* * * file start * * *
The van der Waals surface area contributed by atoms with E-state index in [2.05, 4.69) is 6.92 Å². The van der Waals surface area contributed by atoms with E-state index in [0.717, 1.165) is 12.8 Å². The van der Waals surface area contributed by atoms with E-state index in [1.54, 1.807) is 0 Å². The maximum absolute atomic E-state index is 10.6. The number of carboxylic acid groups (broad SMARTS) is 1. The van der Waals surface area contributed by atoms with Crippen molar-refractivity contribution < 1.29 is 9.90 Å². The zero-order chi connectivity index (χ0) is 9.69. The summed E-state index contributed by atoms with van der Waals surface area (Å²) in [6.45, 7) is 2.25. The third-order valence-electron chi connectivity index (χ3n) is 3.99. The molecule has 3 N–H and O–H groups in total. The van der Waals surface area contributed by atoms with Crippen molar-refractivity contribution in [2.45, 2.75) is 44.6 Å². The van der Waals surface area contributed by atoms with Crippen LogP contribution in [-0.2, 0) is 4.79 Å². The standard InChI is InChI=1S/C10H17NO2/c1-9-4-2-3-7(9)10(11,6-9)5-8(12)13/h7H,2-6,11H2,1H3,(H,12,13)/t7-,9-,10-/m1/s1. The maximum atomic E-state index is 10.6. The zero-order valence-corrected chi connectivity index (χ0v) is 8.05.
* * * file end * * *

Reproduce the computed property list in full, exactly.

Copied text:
The van der Waals surface area contributed by atoms with E-state index in [2.05, 4.69) is 6.92 Å². The van der Waals surface area contributed by atoms with E-state index in [0.717, 1.165) is 12.8 Å². The van der Waals surface area contributed by atoms with E-state index in [1.54, 1.807) is 0 Å². The maximum absolute atomic E-state index is 10.6. The number of carboxylic acid groups (broad SMARTS) is 1. The van der Waals surface area contributed by atoms with Crippen molar-refractivity contribution < 1.29 is 9.90 Å². The zero-order chi connectivity index (χ0) is 9.69. The summed E-state index contributed by atoms with van der Waals surface area (Å²) in [6.45, 7) is 2.25. The third-order valence-electron chi connectivity index (χ3n) is 3.99. The molecule has 3 N–H and O–H groups in total. The van der Waals surface area contributed by atoms with Crippen molar-refractivity contribution in [2.45, 2.75) is 44.6 Å². The van der Waals surface area contributed by atoms with Crippen LogP contribution in [-0.2, 0) is 4.79 Å². The standard InChI is InChI=1S/C10H17NO2/c1-9-4-2-3-7(9)10(11,6-9)5-8(12)13/h7H,2-6,11H2,1H3,(H,12,13)/t7-,9-,10-/m1/s1. The maximum atomic E-state index is 10.6. The zero-order valence-corrected chi connectivity index (χ0v) is 8.05.